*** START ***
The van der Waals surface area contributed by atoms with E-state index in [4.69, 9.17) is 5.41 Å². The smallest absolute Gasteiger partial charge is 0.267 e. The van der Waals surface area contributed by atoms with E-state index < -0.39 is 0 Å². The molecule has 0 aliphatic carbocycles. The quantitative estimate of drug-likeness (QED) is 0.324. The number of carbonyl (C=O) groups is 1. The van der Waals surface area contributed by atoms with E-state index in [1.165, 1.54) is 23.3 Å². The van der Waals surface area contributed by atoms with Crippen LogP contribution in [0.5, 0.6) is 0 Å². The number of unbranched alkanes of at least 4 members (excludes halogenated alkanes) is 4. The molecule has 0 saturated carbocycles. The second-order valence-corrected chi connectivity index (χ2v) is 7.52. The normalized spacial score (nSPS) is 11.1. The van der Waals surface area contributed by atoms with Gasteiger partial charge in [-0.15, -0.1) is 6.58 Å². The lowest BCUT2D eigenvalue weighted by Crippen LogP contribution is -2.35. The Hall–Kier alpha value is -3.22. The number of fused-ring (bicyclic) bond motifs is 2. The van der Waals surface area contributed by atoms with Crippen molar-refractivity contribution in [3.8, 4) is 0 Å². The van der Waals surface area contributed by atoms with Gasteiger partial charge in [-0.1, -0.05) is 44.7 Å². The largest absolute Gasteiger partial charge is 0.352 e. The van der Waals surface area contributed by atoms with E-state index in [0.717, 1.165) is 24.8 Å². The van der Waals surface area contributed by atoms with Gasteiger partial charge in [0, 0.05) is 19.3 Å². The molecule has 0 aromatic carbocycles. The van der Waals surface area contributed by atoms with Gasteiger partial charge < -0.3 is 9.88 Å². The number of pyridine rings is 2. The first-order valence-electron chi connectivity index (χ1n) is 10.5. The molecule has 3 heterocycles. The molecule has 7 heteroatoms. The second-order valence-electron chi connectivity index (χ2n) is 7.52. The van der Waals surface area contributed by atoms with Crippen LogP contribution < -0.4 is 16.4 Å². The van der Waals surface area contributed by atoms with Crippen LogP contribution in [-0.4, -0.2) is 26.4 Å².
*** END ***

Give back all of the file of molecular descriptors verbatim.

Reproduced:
The van der Waals surface area contributed by atoms with E-state index in [4.69, 9.17) is 5.41 Å². The smallest absolute Gasteiger partial charge is 0.267 e. The van der Waals surface area contributed by atoms with E-state index < -0.39 is 0 Å². The molecule has 0 aliphatic carbocycles. The quantitative estimate of drug-likeness (QED) is 0.324. The number of carbonyl (C=O) groups is 1. The van der Waals surface area contributed by atoms with E-state index in [1.165, 1.54) is 23.3 Å². The van der Waals surface area contributed by atoms with Crippen LogP contribution in [0.5, 0.6) is 0 Å². The number of unbranched alkanes of at least 4 members (excludes halogenated alkanes) is 4. The molecule has 0 saturated carbocycles. The second-order valence-corrected chi connectivity index (χ2v) is 7.52. The normalized spacial score (nSPS) is 11.1. The van der Waals surface area contributed by atoms with Gasteiger partial charge in [-0.15, -0.1) is 6.58 Å². The lowest BCUT2D eigenvalue weighted by Crippen LogP contribution is -2.35. The Hall–Kier alpha value is -3.22. The number of fused-ring (bicyclic) bond motifs is 2. The van der Waals surface area contributed by atoms with Crippen molar-refractivity contribution in [3.8, 4) is 0 Å². The van der Waals surface area contributed by atoms with Gasteiger partial charge in [-0.1, -0.05) is 44.7 Å². The largest absolute Gasteiger partial charge is 0.352 e. The van der Waals surface area contributed by atoms with E-state index in [0.717, 1.165) is 24.8 Å². The van der Waals surface area contributed by atoms with Gasteiger partial charge in [0, 0.05) is 19.3 Å². The molecule has 0 aromatic carbocycles. The van der Waals surface area contributed by atoms with Gasteiger partial charge < -0.3 is 9.88 Å². The number of pyridine rings is 2. The first-order valence-electron chi connectivity index (χ1n) is 10.5. The molecule has 3 heterocycles. The molecule has 7 heteroatoms. The second-order valence-electron chi connectivity index (χ2n) is 7.52. The van der Waals surface area contributed by atoms with Crippen LogP contribution < -0.4 is 16.4 Å². The van der Waals surface area contributed by atoms with Crippen LogP contribution in [-0.4, -0.2) is 26.4 Å².